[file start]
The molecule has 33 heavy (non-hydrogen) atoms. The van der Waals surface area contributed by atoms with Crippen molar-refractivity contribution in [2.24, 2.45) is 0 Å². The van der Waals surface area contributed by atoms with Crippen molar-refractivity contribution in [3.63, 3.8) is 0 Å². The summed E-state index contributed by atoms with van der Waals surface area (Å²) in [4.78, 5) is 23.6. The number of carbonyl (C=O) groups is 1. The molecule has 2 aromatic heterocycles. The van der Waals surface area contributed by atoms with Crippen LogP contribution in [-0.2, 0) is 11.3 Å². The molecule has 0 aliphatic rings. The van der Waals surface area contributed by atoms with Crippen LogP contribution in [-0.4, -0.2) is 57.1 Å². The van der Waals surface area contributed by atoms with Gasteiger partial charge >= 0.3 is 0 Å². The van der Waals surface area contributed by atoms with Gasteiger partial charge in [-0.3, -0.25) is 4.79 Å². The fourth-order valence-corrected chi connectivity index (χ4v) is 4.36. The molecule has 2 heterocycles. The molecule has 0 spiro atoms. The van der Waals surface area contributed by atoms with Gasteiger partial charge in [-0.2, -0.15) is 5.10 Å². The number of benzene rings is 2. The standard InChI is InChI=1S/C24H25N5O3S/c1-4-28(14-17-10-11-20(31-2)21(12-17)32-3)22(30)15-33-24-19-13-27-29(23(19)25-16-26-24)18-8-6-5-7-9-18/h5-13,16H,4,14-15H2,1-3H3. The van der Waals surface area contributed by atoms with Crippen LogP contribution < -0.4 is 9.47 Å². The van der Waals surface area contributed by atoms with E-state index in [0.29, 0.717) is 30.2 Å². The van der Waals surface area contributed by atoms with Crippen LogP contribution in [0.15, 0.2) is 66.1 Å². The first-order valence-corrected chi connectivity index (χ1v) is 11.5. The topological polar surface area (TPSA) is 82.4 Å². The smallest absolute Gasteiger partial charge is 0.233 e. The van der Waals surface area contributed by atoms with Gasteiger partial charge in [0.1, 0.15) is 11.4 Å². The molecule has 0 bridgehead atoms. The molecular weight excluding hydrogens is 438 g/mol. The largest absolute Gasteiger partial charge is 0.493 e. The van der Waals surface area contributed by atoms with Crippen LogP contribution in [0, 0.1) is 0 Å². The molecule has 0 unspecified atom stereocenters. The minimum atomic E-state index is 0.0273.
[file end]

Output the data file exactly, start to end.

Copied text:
The molecule has 33 heavy (non-hydrogen) atoms. The van der Waals surface area contributed by atoms with Crippen molar-refractivity contribution in [2.24, 2.45) is 0 Å². The van der Waals surface area contributed by atoms with Crippen molar-refractivity contribution in [3.63, 3.8) is 0 Å². The summed E-state index contributed by atoms with van der Waals surface area (Å²) in [4.78, 5) is 23.6. The number of carbonyl (C=O) groups is 1. The molecule has 2 aromatic heterocycles. The van der Waals surface area contributed by atoms with Crippen LogP contribution in [-0.2, 0) is 11.3 Å². The molecule has 0 aliphatic rings. The van der Waals surface area contributed by atoms with Crippen LogP contribution in [-0.4, -0.2) is 57.1 Å². The van der Waals surface area contributed by atoms with Gasteiger partial charge >= 0.3 is 0 Å². The van der Waals surface area contributed by atoms with Gasteiger partial charge in [-0.3, -0.25) is 4.79 Å². The fourth-order valence-corrected chi connectivity index (χ4v) is 4.36. The molecule has 2 heterocycles. The molecule has 0 spiro atoms. The van der Waals surface area contributed by atoms with Gasteiger partial charge in [-0.2, -0.15) is 5.10 Å². The number of benzene rings is 2. The standard InChI is InChI=1S/C24H25N5O3S/c1-4-28(14-17-10-11-20(31-2)21(12-17)32-3)22(30)15-33-24-19-13-27-29(23(19)25-16-26-24)18-8-6-5-7-9-18/h5-13,16H,4,14-15H2,1-3H3. The van der Waals surface area contributed by atoms with Crippen LogP contribution < -0.4 is 9.47 Å². The van der Waals surface area contributed by atoms with E-state index in [0.29, 0.717) is 30.2 Å². The van der Waals surface area contributed by atoms with Crippen LogP contribution in [0.15, 0.2) is 66.1 Å². The first-order valence-corrected chi connectivity index (χ1v) is 11.5. The topological polar surface area (TPSA) is 82.4 Å². The smallest absolute Gasteiger partial charge is 0.233 e. The van der Waals surface area contributed by atoms with Gasteiger partial charge in [0.1, 0.15) is 11.4 Å². The molecule has 0 bridgehead atoms. The molecular weight excluding hydrogens is 438 g/mol. The largest absolute Gasteiger partial charge is 0.493 e. The van der Waals surface area contributed by atoms with Crippen LogP contribution in [0, 0.1) is 0 Å². The molecule has 0 unspecified atom stereocenters. The minimum atomic E-state index is 0.0273.